How to Train Your Small Dog to Like a Crate

Medium
3-8 Weeks
General

Introduction

Have you watched a movie where a couple brings home an adorable new puppy. They settle that new puppy into his bed that first night, expecting him to fall peacefully to sleep, safe in his own little towel and pillow-lined crate. Do you remember the pitiful scene where the poor puppy cries its heart out until the new owners finally give in and bring the little puppy into the bed with them? Do you remember the scene that often followed that scene, where the dog--now a full grown adult--is still sleeping in the bed with them?

Nothing is more heart wrenching than listening to your lonely or bored puppy or dog cry inside of his crate. Having a dog that is crate trained is very important, but getting there can seem heart-wrenching. What if your dog could learn not only to tolerate his crate but perhaps even to like it?

Defining Tasks

The crate is an amazing tool. It can be used to teach your puppy not to go to the bathroom inside of your house, it can prevent years of destructive chewing, it can allow your dog to travel with you, it can be used to teach your dog how to handle being alone, and it can give your dog a safe and calm place to go to when it is storming outside, when there are guests in your home, or when he just needs a break from your children.

Crating your dog when you cannot supervise him, while he is still learning proper house manners, can drastically increase the chances of your dog being trustworthy enough to be left alone in your home, outside of the crate, later on.

It is important to remember while training your dog to love his crate that you must go as slowly as your dog needs you to, for him to feel comfortable. While you are training this, it would be helpful to set up another enclosed area that you can place your dog in when you cannot watch him, until he is accustomed to his crate. If you are home often with your dog, you can also attach your dog to yourself with a leash to keep him from getting into trouble.

For all three methods, you will need a hollow chew-toy that you can stuff with kibble or treats. Something such as a Kong will work well for this. There are a couple of different ways to stuff a Kong or similar toy.

First, you can place dry dog food inside the toy, then cover the majority of the toy's opening. Do this by wedging a large treat in the opening,  leaving just enough space in the opening for one to two pieces of kibble to fall out at a time.

Second, you can place your dog's food into a bowl and add water, then let the water absorb into the food over time. Once the water has absorbed into the food and the kibble is soft, loosely pack the food into the toy. When the food is packed inside, place the stuffed toy into a zipper bag and freeze the entire thing. Freezing the toy will create a time-released food dispenser that will keep your dog entertained for longer.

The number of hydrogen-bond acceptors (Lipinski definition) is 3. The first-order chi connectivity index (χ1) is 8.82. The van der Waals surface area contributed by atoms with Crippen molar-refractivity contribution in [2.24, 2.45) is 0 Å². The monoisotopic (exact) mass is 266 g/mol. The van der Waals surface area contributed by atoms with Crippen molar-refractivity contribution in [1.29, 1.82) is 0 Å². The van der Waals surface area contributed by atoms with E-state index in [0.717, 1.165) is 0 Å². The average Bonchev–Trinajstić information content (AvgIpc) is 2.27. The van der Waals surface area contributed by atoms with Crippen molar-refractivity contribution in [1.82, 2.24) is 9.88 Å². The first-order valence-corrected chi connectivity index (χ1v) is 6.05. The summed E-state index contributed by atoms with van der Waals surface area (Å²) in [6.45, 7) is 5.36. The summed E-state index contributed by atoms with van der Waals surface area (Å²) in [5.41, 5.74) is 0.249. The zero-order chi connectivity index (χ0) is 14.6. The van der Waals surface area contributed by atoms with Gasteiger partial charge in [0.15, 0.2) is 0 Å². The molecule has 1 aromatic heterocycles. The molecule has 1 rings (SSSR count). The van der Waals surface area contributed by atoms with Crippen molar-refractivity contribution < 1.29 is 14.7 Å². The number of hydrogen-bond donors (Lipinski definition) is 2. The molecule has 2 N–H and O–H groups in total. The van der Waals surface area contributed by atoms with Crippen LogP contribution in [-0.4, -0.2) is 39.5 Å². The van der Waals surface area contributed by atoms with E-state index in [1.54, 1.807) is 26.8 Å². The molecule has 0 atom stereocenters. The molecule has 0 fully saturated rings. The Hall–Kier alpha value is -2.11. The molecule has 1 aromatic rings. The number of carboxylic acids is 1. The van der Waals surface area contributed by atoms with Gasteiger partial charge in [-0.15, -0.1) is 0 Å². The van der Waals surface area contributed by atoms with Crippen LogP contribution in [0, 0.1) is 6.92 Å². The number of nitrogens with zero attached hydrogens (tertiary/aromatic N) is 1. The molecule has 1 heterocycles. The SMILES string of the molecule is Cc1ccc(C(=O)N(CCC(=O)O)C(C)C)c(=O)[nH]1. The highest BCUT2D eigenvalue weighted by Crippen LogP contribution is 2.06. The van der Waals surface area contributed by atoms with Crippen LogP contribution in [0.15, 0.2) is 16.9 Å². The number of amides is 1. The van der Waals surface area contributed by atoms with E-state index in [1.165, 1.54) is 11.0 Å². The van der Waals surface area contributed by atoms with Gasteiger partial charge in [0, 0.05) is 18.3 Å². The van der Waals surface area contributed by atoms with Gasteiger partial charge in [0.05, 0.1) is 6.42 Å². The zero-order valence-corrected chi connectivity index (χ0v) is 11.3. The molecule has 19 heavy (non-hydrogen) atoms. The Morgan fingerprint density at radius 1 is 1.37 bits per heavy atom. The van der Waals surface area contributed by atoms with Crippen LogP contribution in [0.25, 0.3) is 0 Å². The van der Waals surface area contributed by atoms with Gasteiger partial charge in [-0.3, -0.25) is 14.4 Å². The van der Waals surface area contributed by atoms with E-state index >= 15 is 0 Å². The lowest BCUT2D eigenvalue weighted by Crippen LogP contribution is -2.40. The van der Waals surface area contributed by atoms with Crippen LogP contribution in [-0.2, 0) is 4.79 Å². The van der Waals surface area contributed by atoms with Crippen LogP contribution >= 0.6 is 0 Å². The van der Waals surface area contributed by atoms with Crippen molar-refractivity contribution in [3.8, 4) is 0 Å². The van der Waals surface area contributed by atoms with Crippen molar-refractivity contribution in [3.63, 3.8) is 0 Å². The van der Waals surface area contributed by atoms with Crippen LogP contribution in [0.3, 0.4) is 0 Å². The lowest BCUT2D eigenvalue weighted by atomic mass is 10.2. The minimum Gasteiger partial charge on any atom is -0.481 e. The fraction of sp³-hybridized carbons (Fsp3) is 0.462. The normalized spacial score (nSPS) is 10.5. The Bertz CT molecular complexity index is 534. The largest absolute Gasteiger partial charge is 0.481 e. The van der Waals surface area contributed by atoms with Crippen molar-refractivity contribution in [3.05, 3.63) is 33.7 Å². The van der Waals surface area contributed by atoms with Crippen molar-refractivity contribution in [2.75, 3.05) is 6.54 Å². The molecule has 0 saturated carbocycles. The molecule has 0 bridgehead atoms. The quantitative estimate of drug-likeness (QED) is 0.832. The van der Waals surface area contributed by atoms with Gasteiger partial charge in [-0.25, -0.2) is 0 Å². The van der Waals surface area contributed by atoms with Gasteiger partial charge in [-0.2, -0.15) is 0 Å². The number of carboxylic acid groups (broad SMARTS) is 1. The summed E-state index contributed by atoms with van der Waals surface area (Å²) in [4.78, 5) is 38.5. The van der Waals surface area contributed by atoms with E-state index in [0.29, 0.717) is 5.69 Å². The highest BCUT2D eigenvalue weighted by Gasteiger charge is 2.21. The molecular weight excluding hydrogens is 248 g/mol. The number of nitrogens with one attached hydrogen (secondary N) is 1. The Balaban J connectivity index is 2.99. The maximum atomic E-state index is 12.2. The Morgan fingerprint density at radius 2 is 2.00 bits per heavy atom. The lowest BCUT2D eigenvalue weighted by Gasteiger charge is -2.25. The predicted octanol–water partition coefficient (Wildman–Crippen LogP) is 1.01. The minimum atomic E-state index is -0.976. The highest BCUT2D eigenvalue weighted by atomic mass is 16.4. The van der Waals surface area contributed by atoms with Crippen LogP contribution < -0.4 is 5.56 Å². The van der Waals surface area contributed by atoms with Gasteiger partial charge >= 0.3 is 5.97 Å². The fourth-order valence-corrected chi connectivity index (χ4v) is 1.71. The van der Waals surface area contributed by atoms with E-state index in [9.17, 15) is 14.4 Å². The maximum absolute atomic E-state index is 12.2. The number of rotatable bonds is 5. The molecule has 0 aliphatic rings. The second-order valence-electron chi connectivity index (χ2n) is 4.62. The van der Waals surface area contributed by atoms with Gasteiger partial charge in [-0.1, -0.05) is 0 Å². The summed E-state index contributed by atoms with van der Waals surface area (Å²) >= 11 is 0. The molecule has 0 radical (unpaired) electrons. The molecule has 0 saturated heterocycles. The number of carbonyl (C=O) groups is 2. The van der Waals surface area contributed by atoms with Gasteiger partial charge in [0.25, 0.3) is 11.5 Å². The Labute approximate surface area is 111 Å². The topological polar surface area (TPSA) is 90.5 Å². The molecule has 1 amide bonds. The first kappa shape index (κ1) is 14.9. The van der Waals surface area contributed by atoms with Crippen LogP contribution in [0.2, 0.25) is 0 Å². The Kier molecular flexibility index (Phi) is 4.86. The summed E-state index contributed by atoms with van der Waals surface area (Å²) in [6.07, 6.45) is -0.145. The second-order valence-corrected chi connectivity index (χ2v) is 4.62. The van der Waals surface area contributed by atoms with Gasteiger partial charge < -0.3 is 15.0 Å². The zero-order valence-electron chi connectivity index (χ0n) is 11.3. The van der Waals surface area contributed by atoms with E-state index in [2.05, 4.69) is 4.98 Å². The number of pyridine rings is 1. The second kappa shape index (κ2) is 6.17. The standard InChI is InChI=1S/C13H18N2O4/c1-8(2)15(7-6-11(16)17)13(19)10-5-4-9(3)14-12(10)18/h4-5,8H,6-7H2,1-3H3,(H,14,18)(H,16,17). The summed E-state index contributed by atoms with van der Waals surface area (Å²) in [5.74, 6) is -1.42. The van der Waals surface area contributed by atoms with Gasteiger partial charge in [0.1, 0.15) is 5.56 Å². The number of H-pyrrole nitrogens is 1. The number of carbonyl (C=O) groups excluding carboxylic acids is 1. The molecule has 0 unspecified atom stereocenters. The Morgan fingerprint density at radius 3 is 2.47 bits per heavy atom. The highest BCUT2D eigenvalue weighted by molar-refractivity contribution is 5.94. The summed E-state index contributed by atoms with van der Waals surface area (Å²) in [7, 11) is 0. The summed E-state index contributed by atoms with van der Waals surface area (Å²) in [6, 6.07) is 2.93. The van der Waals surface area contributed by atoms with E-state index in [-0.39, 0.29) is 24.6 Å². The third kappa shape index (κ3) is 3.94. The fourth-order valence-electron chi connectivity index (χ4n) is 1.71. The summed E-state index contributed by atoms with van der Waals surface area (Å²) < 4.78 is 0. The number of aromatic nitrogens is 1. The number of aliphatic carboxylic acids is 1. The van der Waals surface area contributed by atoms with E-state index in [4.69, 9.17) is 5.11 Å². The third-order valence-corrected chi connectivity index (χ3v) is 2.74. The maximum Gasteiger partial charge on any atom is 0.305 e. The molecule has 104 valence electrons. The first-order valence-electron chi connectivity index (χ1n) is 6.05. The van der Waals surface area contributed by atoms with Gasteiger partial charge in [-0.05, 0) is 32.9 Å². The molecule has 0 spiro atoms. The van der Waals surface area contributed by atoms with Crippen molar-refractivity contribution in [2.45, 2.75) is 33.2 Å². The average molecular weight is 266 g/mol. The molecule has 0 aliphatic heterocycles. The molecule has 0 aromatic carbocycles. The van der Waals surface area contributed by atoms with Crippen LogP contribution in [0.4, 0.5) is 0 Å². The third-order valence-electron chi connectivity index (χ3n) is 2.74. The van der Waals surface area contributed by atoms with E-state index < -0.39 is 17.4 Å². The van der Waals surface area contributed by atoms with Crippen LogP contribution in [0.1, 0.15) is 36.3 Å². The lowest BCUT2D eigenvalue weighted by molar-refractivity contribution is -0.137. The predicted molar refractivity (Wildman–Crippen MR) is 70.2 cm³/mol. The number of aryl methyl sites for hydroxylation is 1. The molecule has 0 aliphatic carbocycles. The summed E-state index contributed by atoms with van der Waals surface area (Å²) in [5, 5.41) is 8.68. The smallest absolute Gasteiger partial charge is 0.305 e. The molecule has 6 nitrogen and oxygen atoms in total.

Getting Started

To get started, you will need lots of treats and a hollow chew toy that can be stuffed with food. Something like the Kong chew-toy mentioned above will work well for this. If you are using the 'Feeding' method, you will also need your dog's food bowl and his kibble. If you are using the 'Fun and Games' method, You will also need a toy that can be tossed for your dog.

The Feeding Method

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Step
1
Feed in front of the crate
To begin, open the door to your dog's crate and leave it open. Place your dog's food bowl in front of the crate's entrance and feed him there. If you dog will not eat his food at this location, move the bowl away from the crate until you have reached a location that your dog will eat at. Once you have found that location, gradually move the bowl closer to the crate every time that your dog becomes completely relaxed at the current distance. Do this until the bowl is once again in front of the crate's entrance.
Step
2
Place inside the crate
When your dog is comfortable eating by the crate's entrance, place the bowl of food right inside of the crate, so that your dog has to reach just his head inside to eat.
Step
3
Place the bowl deeper
When your dog is comfortable with reaching into the crate to eat, gradually place the bowl deeper and deeper into the crate. Do this until the bowl is located at the very back of the crate. Go slowly enough for your dog to remain relaxed
Step
4
Close the door
When your dog is comfortable with eating his entire meal in the back of the crate, begin to close the door behind him while he eats. Open the door again when he has finished his meal.
Step
5
Increase closed door time
When your dog is comfortable with the door being closed while he eats, gradually increase the amount of time that you leave the door closed for after he is finished eating. While you do this, drop a piece of kibble into his crate every twenty seconds. Do this until he will remain calm inside of the crate for ten minutes.
Step
6
Space out the treats
When your dog can remain calm in his crate for ten minutes, gradually increase the amount of time between food drops. Do this until you have reached ten minutes between drops.
Step
7
Increase crate time
When you have reached ten minutes between kibble drops, gradually increase the amount of time that your dog remains in his crate for, until you have reached one hour. Continue to drop in kibble every ten minutes while you do this.
Step
8
Replace treats
When you have reached one hour of crate time, replace the kibble drops with a kibble-stuffed toy, such as a stuffed Kong. Place the Kong into the crate at the beginning of the hour.
Step
9
Continue to make it fun!